The beautiful lands of Iceland are the home of an extremely cute wolf-alike animal named the Arctic Fox. In this article, we are introducing you to this tiny creature endemic to the island.
The Arctic Fox, also called white, polar or snow fox, is indeed the only mammal native from Iceland and present here for thousands of years. The Arctic Fox survived through the last Ice Age and stayed here once the thick glacial ice receded. You might also find some of them in the Arctic Tundra in Greenland and Lapland. It is actually the only predator present on the island (apart from humans). Yes, you will not find dangerous creatures in the island overall and this little one is avoiding humans as much as possible, hence, they are no danger to you.
Arctic Foxes are present all over the island but you can particularly observe them in the Westfjords, more specifically in the Northern part of the Westfjords, in the Hornstrandir Nature Reserve. Since 1994, Arctic Foxes have been protected in this area. In addition, in this nature reserve, there are the largest bird cliffs of Iceland which represent the perfect place to hunt for Arctic Foxes and since this reserve is difficult to access and with very few visitors, Arctic Foxes thrive there.
The Arctic Foxes are characterised as being very small with their short tails, muzzles, neck and ears in order to keep their body warm and minimize as much heat loss as possible. There are two types of Arctic Fox: the White Arctic Fox, that will change color for camouflage from white in winter to brown in summer, and the Blue Arctic Fox, who is keeping his brown fur year round. From all the Arctic Foxes present in Iceland, 30% of them are turning white during the wintertime however, since the coastline remains a mix of greys and browns, some foxes do not fully turn white but get some patches of white to blend perfectly in the coastline.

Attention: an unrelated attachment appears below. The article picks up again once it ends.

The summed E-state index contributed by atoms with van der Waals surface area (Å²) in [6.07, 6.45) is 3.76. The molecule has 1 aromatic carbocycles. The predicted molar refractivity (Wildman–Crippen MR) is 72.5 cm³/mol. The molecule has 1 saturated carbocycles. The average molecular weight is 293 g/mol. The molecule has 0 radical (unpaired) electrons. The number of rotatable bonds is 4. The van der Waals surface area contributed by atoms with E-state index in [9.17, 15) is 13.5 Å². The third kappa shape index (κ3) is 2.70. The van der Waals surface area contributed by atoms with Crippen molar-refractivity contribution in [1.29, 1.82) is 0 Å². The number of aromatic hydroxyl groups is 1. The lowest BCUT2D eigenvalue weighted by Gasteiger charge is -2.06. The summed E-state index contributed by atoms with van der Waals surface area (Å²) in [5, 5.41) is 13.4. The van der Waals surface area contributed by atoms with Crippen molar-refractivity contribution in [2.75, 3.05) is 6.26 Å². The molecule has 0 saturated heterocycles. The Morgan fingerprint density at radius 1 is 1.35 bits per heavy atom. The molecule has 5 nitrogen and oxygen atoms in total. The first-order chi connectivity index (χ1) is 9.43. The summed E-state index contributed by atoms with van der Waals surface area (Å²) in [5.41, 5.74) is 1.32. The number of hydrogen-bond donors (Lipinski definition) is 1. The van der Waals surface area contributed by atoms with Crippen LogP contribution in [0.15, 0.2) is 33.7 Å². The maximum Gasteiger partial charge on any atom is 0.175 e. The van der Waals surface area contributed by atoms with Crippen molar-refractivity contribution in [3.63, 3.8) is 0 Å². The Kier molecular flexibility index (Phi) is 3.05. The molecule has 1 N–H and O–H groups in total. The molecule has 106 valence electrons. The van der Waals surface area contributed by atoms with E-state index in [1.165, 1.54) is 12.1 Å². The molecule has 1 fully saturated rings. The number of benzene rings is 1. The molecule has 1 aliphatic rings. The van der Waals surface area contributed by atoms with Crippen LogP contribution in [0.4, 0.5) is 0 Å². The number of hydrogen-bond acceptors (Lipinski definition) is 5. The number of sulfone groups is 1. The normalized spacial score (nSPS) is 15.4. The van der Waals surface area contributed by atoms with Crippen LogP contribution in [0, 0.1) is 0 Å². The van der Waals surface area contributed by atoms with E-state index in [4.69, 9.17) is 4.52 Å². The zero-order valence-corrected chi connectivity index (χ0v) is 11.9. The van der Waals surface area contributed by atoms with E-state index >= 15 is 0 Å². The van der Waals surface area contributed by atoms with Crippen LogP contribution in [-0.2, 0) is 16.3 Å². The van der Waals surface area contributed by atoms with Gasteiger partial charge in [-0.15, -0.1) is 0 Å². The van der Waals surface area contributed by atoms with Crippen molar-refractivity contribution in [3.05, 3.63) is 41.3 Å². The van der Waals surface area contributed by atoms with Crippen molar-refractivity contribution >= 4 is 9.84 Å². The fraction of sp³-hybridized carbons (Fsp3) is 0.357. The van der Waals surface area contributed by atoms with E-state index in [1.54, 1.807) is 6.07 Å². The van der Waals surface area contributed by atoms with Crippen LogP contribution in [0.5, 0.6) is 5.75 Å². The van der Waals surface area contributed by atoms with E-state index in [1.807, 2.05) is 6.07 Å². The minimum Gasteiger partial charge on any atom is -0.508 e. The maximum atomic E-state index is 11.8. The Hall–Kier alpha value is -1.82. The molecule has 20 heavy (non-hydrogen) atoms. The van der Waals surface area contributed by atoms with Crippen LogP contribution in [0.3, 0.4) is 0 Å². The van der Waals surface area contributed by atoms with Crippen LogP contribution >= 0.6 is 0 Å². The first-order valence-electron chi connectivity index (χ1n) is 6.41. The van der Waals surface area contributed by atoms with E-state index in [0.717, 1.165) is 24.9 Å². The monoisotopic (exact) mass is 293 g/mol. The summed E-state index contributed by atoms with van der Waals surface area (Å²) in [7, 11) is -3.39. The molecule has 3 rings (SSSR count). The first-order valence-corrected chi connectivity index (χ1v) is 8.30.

They hunt birds and eat eggs, fish, sea creatures, sheep, mice, dead seals and reindeers. They like to hunt during sunrise and sunset as it is easier to approach their prey when it is not too bright. Arctic Foxes breed from March to April with a two months gestation period. There are about 8000 Arctic Foxes in Iceland and in the whole world, there are an estimation of about hundred thousand Arctic Foxes.
As Iceland is a cold country, you can wonder if Arctic Foxes hibernate. They do not, they only get a bit fatter as they instinctively know the winter is coming and their food supply will be scarcer. They sleep in a ball position to minimize the surface of their body to avoid heat loss.
Arctic Foxes have been hunted down when the first settlers arrived as their fur was providing a lot of heat. Nowadays, they are still hunted but for regulation reasons. In other parts of the world Arctic Foxes are endangered but not in Iceland as their population thrive but can represent a threat for other species such as wild birds populations.
You might meet some Arctic Foxes randomly across the country or in the Westfjords but if you are adventurous and you are fond of hikes, we would definitely recommend you to go to the Hornstrandir Nature Reserve. During the summer you can hike there almost without meeting anyone else in the area. But always remember, this is the land of Arctic Foxes, so try to not disturb them, keep safe distance, respect their environment and do not leave any trash after you pass by.